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The Earth is Our Mother
To Ignore Climate Deniers
About the author: Nancy J. Duff is the Stephen Colwell Associate Prof. of Christian Ethics, Emerita at Princeton Theological Seminary. She taught Christian Ethics at Princeton Seminary for 25½ years before retiring in December 2020. She published a book on death and dying titled Making Faithful Decisions at the End of Life (Westminster John Knox, 2018) and recently co-edited a book of Paul Lehmann's essays with Ry O. Siggelkow and Brandon K. Watson, The Revolutionary Gospel: Paul Lehmann and the Direction of Theology Today (Lexington/Fortress, 2022). She has served on the Ethics Committee at Penn Medicine Princeton Medical Center for over 25 years and is ordained in the Presbyterian Church (USA).
Ladybug, ladybug fly away home.
Your house is on fire,
And your children are gone.
The truth of this nursery rhyme now exists on a large scale. With global warming on full display this summer, it appears that our world is on fire. Human life, land and sea animals, and plants are dying in fires or because of excessively high temperatures. Also, with warmer seas, hurricanes are bigger, slower, and more destructive, and melting Arctic ice causes world-wide flooding. Warmer temperatures in the Arctic contribute to a change in the Jet Stream (where warm and cold air meet), which can cause massive winter storms, such as the one in Texas that caused hundreds of deaths in 2021.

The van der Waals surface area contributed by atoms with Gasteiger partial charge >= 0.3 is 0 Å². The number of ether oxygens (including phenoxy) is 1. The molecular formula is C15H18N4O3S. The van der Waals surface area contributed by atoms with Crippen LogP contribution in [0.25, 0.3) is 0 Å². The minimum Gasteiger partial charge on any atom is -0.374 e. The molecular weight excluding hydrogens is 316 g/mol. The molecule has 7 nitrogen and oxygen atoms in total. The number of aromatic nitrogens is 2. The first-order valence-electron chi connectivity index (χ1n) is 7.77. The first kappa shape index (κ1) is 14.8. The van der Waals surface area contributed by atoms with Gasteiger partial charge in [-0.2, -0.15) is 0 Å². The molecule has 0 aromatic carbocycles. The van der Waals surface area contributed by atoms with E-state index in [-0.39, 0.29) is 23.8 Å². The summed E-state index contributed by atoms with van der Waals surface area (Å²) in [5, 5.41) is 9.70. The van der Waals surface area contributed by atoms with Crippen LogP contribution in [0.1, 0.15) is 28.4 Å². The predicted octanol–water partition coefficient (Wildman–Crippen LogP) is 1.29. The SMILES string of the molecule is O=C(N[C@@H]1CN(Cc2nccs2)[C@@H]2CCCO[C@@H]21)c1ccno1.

Karl Barth insists that when God created, God said “Yes” to creation—not “No,” and not “Yes and No,” but “Yes.” We are called to live our lives in a manner consistent with that “Yes.”1 Barth also maintains that God created this good earth for our benefit. This does not mean for our exploitation.2 Dietrich Bonhoeffer contends that dominion can only mean that we are “free for” the earth, that is, we are responsible for its wellbeing.3 Having been created from dirt, he says, we are part of the earth; the earth is our mother.4 Today, our mother the earth is in trouble.
For decades scientists have known that the climate change problem is a fossil fuel problem. The fossil fuel industry itself has known about the dangers of global warming and the culpability of fossil fuels (gas, oil, and coal) for almost 50 years. Starting in the 1970s, Exxon’s own scientists projected the extent to which burning fossil fuels would warm the earth, and these projections were incredibly accurate. But even as their scientists made these predictions, Exxon began an ad campaign that cast doubt on the science of climate change. The fossil fuel industry has also contributed significantly to politicians who deny global warming. In 2021, all 139 climate change deniers in Congress accepted more than $61 million (an average of $442,293 each) in contributions from oil, gas, and coal companies. Of course, being supported by the fossil fuel industry makes it imperative to deny the science that demonstrates the clear connection between those industries and our warming planet.